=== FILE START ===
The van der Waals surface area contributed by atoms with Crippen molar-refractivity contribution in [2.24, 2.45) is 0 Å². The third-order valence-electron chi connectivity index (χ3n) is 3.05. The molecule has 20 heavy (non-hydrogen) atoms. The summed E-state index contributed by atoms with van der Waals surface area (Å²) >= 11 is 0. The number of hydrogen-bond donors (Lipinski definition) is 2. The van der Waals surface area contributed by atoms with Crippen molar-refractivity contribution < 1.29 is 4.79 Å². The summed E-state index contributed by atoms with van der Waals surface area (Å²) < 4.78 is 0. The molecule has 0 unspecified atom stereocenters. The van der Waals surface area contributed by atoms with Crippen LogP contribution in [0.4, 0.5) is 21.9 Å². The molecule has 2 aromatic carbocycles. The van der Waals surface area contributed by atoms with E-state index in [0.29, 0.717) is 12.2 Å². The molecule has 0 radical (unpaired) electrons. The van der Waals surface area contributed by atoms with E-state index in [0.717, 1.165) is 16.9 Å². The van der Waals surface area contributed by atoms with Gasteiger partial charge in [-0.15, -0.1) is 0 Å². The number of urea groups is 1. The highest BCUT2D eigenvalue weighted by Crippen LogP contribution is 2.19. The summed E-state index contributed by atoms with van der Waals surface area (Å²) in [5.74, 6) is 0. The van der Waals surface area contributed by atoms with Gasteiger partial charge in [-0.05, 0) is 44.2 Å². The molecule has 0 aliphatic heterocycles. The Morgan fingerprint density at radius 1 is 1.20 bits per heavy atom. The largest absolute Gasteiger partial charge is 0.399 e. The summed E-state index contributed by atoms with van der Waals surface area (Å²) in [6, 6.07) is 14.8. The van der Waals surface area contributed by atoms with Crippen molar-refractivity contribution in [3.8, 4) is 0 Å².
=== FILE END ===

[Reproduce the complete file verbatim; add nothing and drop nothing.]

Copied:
The van der Waals surface area contributed by atoms with Crippen molar-refractivity contribution in [2.24, 2.45) is 0 Å². The third-order valence-electron chi connectivity index (χ3n) is 3.05. The molecule has 20 heavy (non-hydrogen) atoms. The summed E-state index contributed by atoms with van der Waals surface area (Å²) >= 11 is 0. The number of hydrogen-bond donors (Lipinski definition) is 2. The van der Waals surface area contributed by atoms with Crippen molar-refractivity contribution < 1.29 is 4.79 Å². The summed E-state index contributed by atoms with van der Waals surface area (Å²) < 4.78 is 0. The molecule has 0 unspecified atom stereocenters. The van der Waals surface area contributed by atoms with Crippen LogP contribution in [0.4, 0.5) is 21.9 Å². The molecule has 2 aromatic carbocycles. The van der Waals surface area contributed by atoms with E-state index in [0.29, 0.717) is 12.2 Å². The molecule has 0 radical (unpaired) electrons. The van der Waals surface area contributed by atoms with E-state index in [0.717, 1.165) is 16.9 Å². The van der Waals surface area contributed by atoms with Gasteiger partial charge in [-0.15, -0.1) is 0 Å². The number of urea groups is 1. The highest BCUT2D eigenvalue weighted by Crippen LogP contribution is 2.19. The summed E-state index contributed by atoms with van der Waals surface area (Å²) in [5.74, 6) is 0. The van der Waals surface area contributed by atoms with Gasteiger partial charge in [-0.05, 0) is 44.2 Å². The molecule has 0 aliphatic heterocycles. The Morgan fingerprint density at radius 1 is 1.20 bits per heavy atom. The largest absolute Gasteiger partial charge is 0.399 e. The summed E-state index contributed by atoms with van der Waals surface area (Å²) in [6, 6.07) is 14.8. The van der Waals surface area contributed by atoms with Crippen molar-refractivity contribution in [3.8, 4) is 0 Å².